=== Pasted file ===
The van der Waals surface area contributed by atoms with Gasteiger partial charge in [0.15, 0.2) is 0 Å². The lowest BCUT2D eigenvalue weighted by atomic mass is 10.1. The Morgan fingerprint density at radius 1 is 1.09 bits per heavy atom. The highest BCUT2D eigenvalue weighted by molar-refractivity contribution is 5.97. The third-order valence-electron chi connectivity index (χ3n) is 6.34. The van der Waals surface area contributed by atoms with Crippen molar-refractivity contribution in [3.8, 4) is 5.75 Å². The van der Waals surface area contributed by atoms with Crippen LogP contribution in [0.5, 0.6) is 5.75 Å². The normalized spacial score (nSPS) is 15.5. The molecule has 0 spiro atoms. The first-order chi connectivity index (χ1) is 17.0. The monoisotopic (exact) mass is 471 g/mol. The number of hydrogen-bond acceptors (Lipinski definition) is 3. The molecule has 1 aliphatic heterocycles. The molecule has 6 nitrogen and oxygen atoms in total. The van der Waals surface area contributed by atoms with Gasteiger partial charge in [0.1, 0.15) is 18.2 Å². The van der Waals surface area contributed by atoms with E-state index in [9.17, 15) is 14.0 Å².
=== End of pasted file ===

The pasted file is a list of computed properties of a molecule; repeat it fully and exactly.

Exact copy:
The van der Waals surface area contributed by atoms with Gasteiger partial charge in [0.15, 0.2) is 0 Å². The lowest BCUT2D eigenvalue weighted by atomic mass is 10.1. The Morgan fingerprint density at radius 1 is 1.09 bits per heavy atom. The highest BCUT2D eigenvalue weighted by molar-refractivity contribution is 5.97. The third-order valence-electron chi connectivity index (χ3n) is 6.34. The van der Waals surface area contributed by atoms with Crippen molar-refractivity contribution in [3.8, 4) is 5.75 Å². The van der Waals surface area contributed by atoms with Crippen LogP contribution in [0.5, 0.6) is 5.75 Å². The normalized spacial score (nSPS) is 15.5. The molecule has 0 spiro atoms. The first-order chi connectivity index (χ1) is 17.0. The monoisotopic (exact) mass is 471 g/mol. The number of hydrogen-bond acceptors (Lipinski definition) is 3. The molecule has 1 aliphatic heterocycles. The molecule has 6 nitrogen and oxygen atoms in total. The van der Waals surface area contributed by atoms with Gasteiger partial charge in [0.1, 0.15) is 18.2 Å². The van der Waals surface area contributed by atoms with E-state index in [9.17, 15) is 14.0 Å².